This is the first time Oliver's brothers, lovers, wives and children have talked to an author and their honesty is refreshing, which gives this authorised biography an intimacy and authenticity pervious books have lacked. Reed's personality is evident from page 1 and love him or hate him you can't ignore his huge presence, which the author has captured perfectly.
I was particularly interested in the stories of his early life and his often turbulent relationship with his father, whose stance in the Second World War as a conscientious objector shaped Reed's macho attitude over the years, and gave him a rebellious and life long love of the military. I was also surprised that, even though he was a notorious drinker, on a film set he was always a consummate professional, often showing a gentler side with impeccable manners to the cast and crew.
This isn't just a book about the hell raising. Each of Reed's films are dealt with, not just as part of the time line of his life, but also to show the highs and lows of his career and it doesn't shy away from his professional as well as his personal decline too, right though to those infamous chat show appearances.
Oliver Reed, in his heyday was raw, sexy and unmissable. By the end he was a sad act to watch. But you don't have to condone his lifestyle to enjoy this book. For me I find his antics a shame and childish rather than hilariously funny as many do, but Oliver Reed wouldn't have given two hoots what any of us thought of him or what he did. This book is about a piece of British Cinema history, it's about an icon and a legend, words too often bandied about now, but by the time you have read this remarkable biography you realise that for Oliver Reed they are very fitting indeed.
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TOP 500 REVIEWERon 18 December 2015
I bought the Audible version of this book.

Robert Sellers biography of Oliver Reed seems so fresh and vibrant, it brings Reed back to life. He seems to speak with a voice that I sense Reed would have approved. The tale romps along at a pace. Reed was a one off. A complex individual full of contradiction. A chauvinist, but a gentleman, deeply insecure but filled with bravado. A self taught actor whose interpretation of every role was inspired. And the greatest sadness is a life blighted by alcohol which seems to have turned him, on occasion, into a boorish monster. But it seems most can forgive his faults. There are moments of memorable sadness in this book. For example, the hours before his death and his return to Eire for burial. But those moments are also Incredibly moving and speak volumes about the man behind a facade.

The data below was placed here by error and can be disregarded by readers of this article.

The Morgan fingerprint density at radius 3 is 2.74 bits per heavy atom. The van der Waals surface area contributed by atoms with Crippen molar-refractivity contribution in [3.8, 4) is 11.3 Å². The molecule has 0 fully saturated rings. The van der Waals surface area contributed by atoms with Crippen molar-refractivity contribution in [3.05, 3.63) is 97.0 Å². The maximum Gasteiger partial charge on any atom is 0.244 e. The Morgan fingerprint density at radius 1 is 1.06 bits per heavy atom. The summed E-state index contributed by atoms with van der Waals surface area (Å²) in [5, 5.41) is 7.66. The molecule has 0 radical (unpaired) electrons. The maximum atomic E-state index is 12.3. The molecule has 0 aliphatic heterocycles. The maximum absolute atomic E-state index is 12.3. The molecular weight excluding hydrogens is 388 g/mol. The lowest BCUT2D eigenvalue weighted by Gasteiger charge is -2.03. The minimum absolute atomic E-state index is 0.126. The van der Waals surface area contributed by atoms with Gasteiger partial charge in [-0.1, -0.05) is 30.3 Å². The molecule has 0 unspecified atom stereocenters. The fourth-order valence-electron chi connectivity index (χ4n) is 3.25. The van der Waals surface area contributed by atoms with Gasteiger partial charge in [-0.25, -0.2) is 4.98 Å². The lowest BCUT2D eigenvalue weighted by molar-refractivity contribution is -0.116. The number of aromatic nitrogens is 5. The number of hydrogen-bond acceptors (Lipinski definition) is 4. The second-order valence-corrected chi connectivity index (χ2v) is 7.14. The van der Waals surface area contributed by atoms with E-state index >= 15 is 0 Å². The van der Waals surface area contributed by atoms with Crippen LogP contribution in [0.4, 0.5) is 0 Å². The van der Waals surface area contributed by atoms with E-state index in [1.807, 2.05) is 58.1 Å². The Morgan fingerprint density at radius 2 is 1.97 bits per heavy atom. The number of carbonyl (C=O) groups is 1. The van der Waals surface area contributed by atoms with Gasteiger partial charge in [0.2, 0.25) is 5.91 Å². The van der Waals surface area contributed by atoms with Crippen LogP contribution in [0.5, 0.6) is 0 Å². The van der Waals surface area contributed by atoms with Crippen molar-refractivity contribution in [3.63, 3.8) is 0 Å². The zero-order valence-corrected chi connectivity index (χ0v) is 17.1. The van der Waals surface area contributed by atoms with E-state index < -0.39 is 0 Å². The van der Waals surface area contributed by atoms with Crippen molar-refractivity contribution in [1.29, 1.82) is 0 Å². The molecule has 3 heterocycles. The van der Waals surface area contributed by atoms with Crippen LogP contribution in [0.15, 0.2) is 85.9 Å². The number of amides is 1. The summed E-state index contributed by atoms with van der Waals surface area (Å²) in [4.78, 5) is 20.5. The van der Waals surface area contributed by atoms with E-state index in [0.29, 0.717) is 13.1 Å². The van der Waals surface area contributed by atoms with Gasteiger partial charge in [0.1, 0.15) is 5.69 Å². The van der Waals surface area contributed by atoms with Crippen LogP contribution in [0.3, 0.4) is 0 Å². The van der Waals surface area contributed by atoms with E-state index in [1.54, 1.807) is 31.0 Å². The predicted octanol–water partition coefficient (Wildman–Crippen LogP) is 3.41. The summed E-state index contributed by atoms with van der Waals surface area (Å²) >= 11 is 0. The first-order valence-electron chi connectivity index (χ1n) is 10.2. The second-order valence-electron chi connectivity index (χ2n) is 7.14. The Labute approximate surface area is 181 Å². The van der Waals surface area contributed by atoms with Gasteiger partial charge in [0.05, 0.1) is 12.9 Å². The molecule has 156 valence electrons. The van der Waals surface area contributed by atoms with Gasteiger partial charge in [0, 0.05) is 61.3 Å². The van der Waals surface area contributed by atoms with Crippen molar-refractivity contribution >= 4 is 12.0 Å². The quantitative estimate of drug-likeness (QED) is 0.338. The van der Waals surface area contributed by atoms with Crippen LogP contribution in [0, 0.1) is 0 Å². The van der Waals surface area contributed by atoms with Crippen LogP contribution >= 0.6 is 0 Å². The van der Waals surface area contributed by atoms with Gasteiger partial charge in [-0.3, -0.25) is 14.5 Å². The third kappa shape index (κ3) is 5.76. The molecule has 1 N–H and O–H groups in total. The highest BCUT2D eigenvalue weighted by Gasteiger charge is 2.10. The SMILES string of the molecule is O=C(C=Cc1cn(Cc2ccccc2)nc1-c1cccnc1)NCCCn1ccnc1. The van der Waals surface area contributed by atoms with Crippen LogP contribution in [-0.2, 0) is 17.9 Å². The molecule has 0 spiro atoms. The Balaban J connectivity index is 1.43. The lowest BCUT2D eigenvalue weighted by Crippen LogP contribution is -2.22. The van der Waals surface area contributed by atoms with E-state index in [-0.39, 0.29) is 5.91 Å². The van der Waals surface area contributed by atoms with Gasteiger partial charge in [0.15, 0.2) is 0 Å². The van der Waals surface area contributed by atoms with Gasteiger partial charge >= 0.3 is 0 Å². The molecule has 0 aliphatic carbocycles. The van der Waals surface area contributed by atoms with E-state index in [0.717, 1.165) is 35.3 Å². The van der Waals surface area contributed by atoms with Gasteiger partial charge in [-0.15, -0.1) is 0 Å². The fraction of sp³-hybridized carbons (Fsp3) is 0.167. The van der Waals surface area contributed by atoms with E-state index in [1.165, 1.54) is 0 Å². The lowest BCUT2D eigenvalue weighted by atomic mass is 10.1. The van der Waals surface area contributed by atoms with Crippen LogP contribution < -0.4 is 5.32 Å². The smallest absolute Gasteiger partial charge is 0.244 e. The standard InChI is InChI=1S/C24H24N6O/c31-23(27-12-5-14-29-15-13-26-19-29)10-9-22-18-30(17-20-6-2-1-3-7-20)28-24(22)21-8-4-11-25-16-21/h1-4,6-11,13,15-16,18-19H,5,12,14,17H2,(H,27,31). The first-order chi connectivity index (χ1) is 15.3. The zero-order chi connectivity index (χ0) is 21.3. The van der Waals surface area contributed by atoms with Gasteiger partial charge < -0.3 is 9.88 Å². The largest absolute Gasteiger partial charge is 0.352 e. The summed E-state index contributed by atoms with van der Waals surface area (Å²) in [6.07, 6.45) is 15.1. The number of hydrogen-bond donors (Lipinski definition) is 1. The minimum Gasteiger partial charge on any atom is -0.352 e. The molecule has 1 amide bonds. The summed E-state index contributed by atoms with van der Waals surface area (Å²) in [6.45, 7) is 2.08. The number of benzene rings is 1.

Reed will be remembered by many for his apparently drunken appearances on chat shows. It's sad that a talented and interpretative actor should be recalled thus. He'd become a persona non grata in the film industry because of the perceived risk around his drinking habits. But after some years with little decent work, he'd secured a part in Gladiator. It was to be his last and possibly one of his best. Here was a man who had mellowed and whose film career was perhaps on the way up again, making his death even more untimely. It's a stunning and detailed account of a one off.
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on 11 August 2013
I bought this book not knowing a great deal about Oliver Reed apart from having seen him in a few drunken tv interviews and of course his fantastic betrayal of Bill Sykes in Oliver. This book is entertaining from start to finish and I couldn't help but let out audible gasps at various points because of some of the things he got up to. Reading this book has given me an insight into what a truly unique and talented man he was and not the "drunken fool" that he was betrayed as in his later years. Genius!
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on 10 July 2014
I brought the book as I'm a fan of some of Oliver's films. I was very disappointed by the book, the anecdotes become familiar and over-used 'Olly got drunk, demands people join in, smashed the place up, Reg steps in to stop him getting a kicking, he pays for everything and says sorry, buys everyone loads of drinks and goes home'. Its pretty tragic because until I read the book I thought he was alright but the reality it would seem is that he was spoilt and a bully and without his gang and/or Reg about would have been on the wrong end of a kicking a number of times. Robert Sellers is clearly in awe of Reed, there is alot of detail regarding the conquests, the fights, the 'he's an ordinary bloke' stuff but not much else.